NJ Raises Standards for Teacher Training and Certification
Peggy McGlone | The Star-Ledger
If teachers are the most important drivers of student success, then putting high quality candidates to work in the state’s classrooms should be a top priority, state educators say.
Earlier this month, New Jersey education officials took an important step toward that goal by raising the standards for both entry into teacher training programs and professional certification upon graduation. Students must have a minimum grade point average of a B to begin a training program, and have a minimum GPA of a B to receive certification, according to new rules adopted by the state Board of Education. Students must also pass basic skills and performance tests to be certified.
The changes reflect a comprehensive approach to teacher development, according to Assistant Education Commissioner of Teacher and Leader Effectiveness Peter Shulman.
"There is research and anecdotal evidence that the teacher in the classroom is the most important in-school factor for pushing academic achievement for students," Shulman said.
"Physics teachers should know physics," he said, but they should also have a "foundational knowledge in language arts and math. If I’m teaching phys ed or physics, there’s a level of my work that will require some writing and math."
And the final performance test — which has yet to be selected — will ensure that candidates can translate their knowledge to students. "I might have a high GPA and command of my subject, but that doesn’t mean I can teach," Shulman said.
The College of New Jersey junior Julia Albretsen said the changes are reasonable. "The big goal is to provide the most qualified, highly prepared teachers for our students," she said. "However, as the state sets higher standards, they need to meet those standards with a level of respect. It’s difficult to seek the best and brightest but then not value them."
Officials from the state’s teacher training programs said they applaud the department’s goal, although they have reservations about the path they chose.
"It’s a good idea because we need to make sure the teachers we are putting in the classroom are the best and brightest," said Susan Polirstok, dean of the College of Education at Kean University in Union, which raised its GPA requirement in 2010. "I think it’s reasonable to ask for an appropriate GPA, it’s reasonable to ask that students have basic level of skills in reading writing and mathematics."
But Polirstok is among those concerned about the added cost of the new tests. Students already spend several hundred dollars for certification.
"We could go from $300 to $1,200 to $1,500 because of all the test fees associated now with certification. That’s a big concern," said Joelle Tutela, president of the New Jersey Association of Colleges for Teacher Education and the director of teacher education at Rutgers-Newark.
Previously, individuals could have a 2.5 GPA to enter a training program. The new rules require the school’s average be a 3.0, with no individual student below a 2.75. The changes go into effect Sept. 1, 2015. The new rules for certification go into effect the next year.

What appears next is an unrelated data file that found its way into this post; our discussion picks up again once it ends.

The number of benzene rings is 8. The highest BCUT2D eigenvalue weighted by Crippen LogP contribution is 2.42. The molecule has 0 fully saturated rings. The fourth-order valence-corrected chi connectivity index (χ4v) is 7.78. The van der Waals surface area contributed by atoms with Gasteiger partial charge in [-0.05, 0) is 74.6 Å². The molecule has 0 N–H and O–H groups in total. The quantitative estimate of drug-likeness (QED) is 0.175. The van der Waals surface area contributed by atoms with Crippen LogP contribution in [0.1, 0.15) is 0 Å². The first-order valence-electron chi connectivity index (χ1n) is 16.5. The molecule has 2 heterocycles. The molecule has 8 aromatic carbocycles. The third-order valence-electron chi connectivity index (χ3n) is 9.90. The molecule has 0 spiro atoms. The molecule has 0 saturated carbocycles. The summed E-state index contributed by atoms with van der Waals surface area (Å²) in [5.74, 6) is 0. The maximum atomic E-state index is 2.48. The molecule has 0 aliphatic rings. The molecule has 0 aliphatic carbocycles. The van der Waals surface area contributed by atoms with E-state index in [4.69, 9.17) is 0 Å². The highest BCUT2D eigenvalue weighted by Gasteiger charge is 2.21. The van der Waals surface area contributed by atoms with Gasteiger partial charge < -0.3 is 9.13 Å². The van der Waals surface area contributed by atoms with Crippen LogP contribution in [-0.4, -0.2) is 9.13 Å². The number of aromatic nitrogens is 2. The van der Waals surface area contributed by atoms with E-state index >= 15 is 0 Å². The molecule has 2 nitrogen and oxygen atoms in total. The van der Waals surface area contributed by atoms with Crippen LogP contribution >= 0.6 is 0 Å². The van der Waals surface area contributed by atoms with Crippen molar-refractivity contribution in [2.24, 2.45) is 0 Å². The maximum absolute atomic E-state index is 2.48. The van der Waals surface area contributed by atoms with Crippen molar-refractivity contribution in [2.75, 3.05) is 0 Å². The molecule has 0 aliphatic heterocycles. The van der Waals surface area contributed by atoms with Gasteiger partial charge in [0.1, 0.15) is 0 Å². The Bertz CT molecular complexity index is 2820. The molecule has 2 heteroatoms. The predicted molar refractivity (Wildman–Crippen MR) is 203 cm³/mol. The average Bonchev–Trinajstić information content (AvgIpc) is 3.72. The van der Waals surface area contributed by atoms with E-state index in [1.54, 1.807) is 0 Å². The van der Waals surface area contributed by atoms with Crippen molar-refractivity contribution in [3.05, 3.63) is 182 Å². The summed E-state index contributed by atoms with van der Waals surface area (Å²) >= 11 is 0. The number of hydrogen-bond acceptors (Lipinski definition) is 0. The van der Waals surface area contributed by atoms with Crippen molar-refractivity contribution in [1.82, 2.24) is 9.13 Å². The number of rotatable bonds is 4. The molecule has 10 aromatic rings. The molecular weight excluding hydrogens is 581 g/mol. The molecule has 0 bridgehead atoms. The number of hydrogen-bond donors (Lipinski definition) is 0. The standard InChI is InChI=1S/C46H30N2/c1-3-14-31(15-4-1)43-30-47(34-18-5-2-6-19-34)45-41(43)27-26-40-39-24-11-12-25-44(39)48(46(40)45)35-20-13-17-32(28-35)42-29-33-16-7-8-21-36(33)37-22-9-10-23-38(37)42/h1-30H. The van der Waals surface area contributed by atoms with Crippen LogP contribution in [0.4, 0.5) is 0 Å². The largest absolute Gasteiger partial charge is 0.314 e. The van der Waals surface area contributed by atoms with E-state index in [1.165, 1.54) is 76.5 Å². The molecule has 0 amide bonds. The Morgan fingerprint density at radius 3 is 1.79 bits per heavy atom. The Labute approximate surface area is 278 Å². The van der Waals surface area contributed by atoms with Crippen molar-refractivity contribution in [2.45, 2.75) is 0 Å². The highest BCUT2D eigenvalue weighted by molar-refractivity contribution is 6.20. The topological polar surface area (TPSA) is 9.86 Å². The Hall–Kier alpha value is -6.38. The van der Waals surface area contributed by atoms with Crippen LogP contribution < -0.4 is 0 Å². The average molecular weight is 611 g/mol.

The new rules would exempt students from taking the basic skills test if they have combined SAT scores of 1660, an ACT score of 23 or a combined GRE (the graduate school entrance exam) of 310. Tutela questioned the fairness of this rule, noting that many low-income high school students don’t even take the SAT, and those who do take it in eleventh grade.
"And now this score is used three or four years later?" she asked.
New Jersey’s move is part of a national trend. Kate Walsh, president of the National Council on Teacher Quality, said many states are raising standards for teacher preparation, and she praised New Jersey officials for taking steps in this direction.
But she said the details of the regulations need further study. The exit performance assessment, for example, is problematic.
"There’s an overpromise on what it’s going to do," she said about the commonly used Pearson exam edTPA, developed by Stanford University.
"A common framework is wonderful. It’s a good thing to adopt, but you cannot use it as the only indicator of whether a teacher is ready for the classroom," she said.
Walsh also questioned the state’s choice of its basic skills test. "That test is really really easy," she said. "The signal it sends off about the rigor of the program is terrible."
Hannah Pawlak of South Brunswick, a senior at The College of New Jersey, cautioned about the over-reliance on numerical ratings. While a B average is "not necessarily a bad idea," Pawlak said it should be restricted to education courses. For example, she said a student might not enroll in a challenging science class for fear of not doing well.
It’s going to prohibit students from taking risks. If (a course) is going to hinder your chances to get a job, people won’t take it," she said.
Others believe that the new standards should focus on outcomes rather than entrance into programs.
"You can raise the standards, but you also want to make sure individuals have the opportunity to meet those standards," Jennifer Robinson, director of the Center of Pedagogy at Montclair State University, said. A student might have a lower GPA because he needs to work, or take care of a family member or overcome a language barrier, she said.
"We’re not just admitting everybody," she said, noting that Montclair already raised it GPA requirement to 3.0. "But it’s a lot more complex than looking at GPA and standardized test scores and saying ‘This student will be a good teacher.’"